The move to make ballot selfies legal in multiple states has sparked discussion about the historical reasons that laws against ballot selfies exist. Supporters of the change are also seeking to expand what they see as a basic voting right. The latest turn in this national debate is explained in this summary from Ballot Access News by Richard Winger breaking the news that, “on April 18, the Oklahoma legislature passed HB 3053. It makes it legal for a voter to photograph that voter’s completed ballot. The vote in the House was 83-5, and in the State Senate, 36-6. It now goes to Governor Mary Fallin.”
Although the voting selfie is a seemingly an perspectively innocuous practice, a very interesting and modern discussion on election law has been ignited that touches on issues of new technologies, privacy, voter intimidation, free speech and more. In some states you can still technically face punishment for taking a vote selfie but prosecutions are unlikely.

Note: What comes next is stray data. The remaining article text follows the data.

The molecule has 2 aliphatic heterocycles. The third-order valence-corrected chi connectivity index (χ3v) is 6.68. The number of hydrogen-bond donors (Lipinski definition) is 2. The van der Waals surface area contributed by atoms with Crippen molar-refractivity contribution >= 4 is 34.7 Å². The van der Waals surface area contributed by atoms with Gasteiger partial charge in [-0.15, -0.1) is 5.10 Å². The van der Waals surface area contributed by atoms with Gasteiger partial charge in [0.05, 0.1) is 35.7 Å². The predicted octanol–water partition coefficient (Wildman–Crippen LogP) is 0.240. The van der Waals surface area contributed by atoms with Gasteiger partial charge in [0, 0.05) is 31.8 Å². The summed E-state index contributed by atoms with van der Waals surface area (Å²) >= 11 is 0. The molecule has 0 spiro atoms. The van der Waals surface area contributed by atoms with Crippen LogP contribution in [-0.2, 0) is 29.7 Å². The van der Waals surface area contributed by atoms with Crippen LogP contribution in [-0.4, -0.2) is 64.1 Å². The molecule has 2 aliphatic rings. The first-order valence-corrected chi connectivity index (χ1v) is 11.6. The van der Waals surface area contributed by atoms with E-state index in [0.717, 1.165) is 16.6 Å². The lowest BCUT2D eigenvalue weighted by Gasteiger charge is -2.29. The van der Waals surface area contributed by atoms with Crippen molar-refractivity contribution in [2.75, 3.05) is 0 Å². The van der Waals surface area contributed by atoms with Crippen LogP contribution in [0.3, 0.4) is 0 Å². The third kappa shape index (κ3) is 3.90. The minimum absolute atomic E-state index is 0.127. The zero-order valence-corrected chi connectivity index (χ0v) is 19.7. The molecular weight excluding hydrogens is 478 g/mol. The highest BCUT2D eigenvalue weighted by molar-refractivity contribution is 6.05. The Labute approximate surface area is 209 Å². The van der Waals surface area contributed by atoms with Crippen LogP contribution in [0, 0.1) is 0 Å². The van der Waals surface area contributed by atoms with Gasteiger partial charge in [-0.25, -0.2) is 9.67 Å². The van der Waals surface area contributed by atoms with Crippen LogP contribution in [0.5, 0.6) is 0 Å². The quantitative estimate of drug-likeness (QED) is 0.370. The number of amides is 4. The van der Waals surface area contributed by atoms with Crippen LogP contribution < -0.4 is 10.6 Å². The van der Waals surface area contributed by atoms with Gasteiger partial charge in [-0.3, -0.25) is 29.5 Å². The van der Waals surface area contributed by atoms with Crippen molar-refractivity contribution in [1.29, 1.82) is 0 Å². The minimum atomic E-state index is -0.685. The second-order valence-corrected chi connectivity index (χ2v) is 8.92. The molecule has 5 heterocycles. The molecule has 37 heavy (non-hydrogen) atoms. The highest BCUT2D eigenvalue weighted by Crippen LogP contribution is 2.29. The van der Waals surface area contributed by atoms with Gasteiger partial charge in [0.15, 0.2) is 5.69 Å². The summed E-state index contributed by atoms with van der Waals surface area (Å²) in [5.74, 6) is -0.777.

The real threat of voting selfies in Oklahoma and elsewhere is to the secret ballot: a fundamental tenet of American democracy. In theory, if someone wanted to threaten others into voting for them, they could in theory demand photographic proof that their threat worked. As Bryan Dean, a spokesman for the Oklahoma State Election Board, recently explained in an interview with KGOU radio, “there’s always concerns about — if you look at decades ago — people potentially selling votes, union bosses, or employers or someone else trying to intimidate someone by forcing them to show how they voted or something of that nature, potentially forcing their vote.”
Also see related Democracy Chronicles articles like those on the Founding Fathers, Election History or even seen our section on American democracy. Lastly, here is a video of several experts testifying to the New Hampshire Legislature in 2017 about the potential problems and benefits to consider about ballot selfies: